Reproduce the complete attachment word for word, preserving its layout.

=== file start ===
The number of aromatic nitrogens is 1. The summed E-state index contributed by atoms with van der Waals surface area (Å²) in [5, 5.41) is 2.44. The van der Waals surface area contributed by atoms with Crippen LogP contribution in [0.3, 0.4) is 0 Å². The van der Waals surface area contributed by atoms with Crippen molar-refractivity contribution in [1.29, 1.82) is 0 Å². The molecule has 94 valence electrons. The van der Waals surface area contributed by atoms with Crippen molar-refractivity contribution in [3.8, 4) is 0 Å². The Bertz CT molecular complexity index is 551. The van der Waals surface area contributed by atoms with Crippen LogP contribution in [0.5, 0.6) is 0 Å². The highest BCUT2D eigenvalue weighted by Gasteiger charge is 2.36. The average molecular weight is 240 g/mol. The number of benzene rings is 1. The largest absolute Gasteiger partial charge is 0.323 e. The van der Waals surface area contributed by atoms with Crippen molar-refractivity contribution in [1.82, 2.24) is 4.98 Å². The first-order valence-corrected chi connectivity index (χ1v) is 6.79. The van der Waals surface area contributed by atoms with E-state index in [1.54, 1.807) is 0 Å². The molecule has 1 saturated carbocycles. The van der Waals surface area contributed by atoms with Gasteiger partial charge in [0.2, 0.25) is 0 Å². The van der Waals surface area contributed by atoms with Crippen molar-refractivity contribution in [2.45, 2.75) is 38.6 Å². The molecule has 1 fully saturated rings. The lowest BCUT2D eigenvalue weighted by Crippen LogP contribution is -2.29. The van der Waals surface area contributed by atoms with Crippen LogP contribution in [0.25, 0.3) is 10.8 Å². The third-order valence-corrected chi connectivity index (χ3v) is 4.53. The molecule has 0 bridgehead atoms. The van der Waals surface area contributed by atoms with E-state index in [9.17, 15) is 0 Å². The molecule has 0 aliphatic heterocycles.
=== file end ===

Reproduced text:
The number of aromatic nitrogens is 1. The summed E-state index contributed by atoms with van der Waals surface area (Å²) in [5, 5.41) is 2.44. The van der Waals surface area contributed by atoms with Crippen LogP contribution in [0.3, 0.4) is 0 Å². The van der Waals surface area contributed by atoms with Crippen molar-refractivity contribution in [1.29, 1.82) is 0 Å². The molecule has 94 valence electrons. The van der Waals surface area contributed by atoms with Crippen molar-refractivity contribution in [3.8, 4) is 0 Å². The Bertz CT molecular complexity index is 551. The van der Waals surface area contributed by atoms with Crippen LogP contribution in [0.5, 0.6) is 0 Å². The highest BCUT2D eigenvalue weighted by Gasteiger charge is 2.36. The average molecular weight is 240 g/mol. The number of benzene rings is 1. The largest absolute Gasteiger partial charge is 0.323 e. The van der Waals surface area contributed by atoms with Crippen molar-refractivity contribution in [1.82, 2.24) is 4.98 Å². The first-order valence-corrected chi connectivity index (χ1v) is 6.79. The van der Waals surface area contributed by atoms with E-state index in [1.54, 1.807) is 0 Å². The molecule has 1 saturated carbocycles. The van der Waals surface area contributed by atoms with Gasteiger partial charge in [0.2, 0.25) is 0 Å². The van der Waals surface area contributed by atoms with Crippen molar-refractivity contribution in [2.45, 2.75) is 38.6 Å². The molecule has 1 fully saturated rings. The lowest BCUT2D eigenvalue weighted by Crippen LogP contribution is -2.29. The van der Waals surface area contributed by atoms with Crippen LogP contribution in [0.25, 0.3) is 10.8 Å². The third-order valence-corrected chi connectivity index (χ3v) is 4.53. The molecule has 0 bridgehead atoms. The van der Waals surface area contributed by atoms with E-state index in [9.17, 15) is 0 Å². The molecule has 0 aliphatic heterocycles.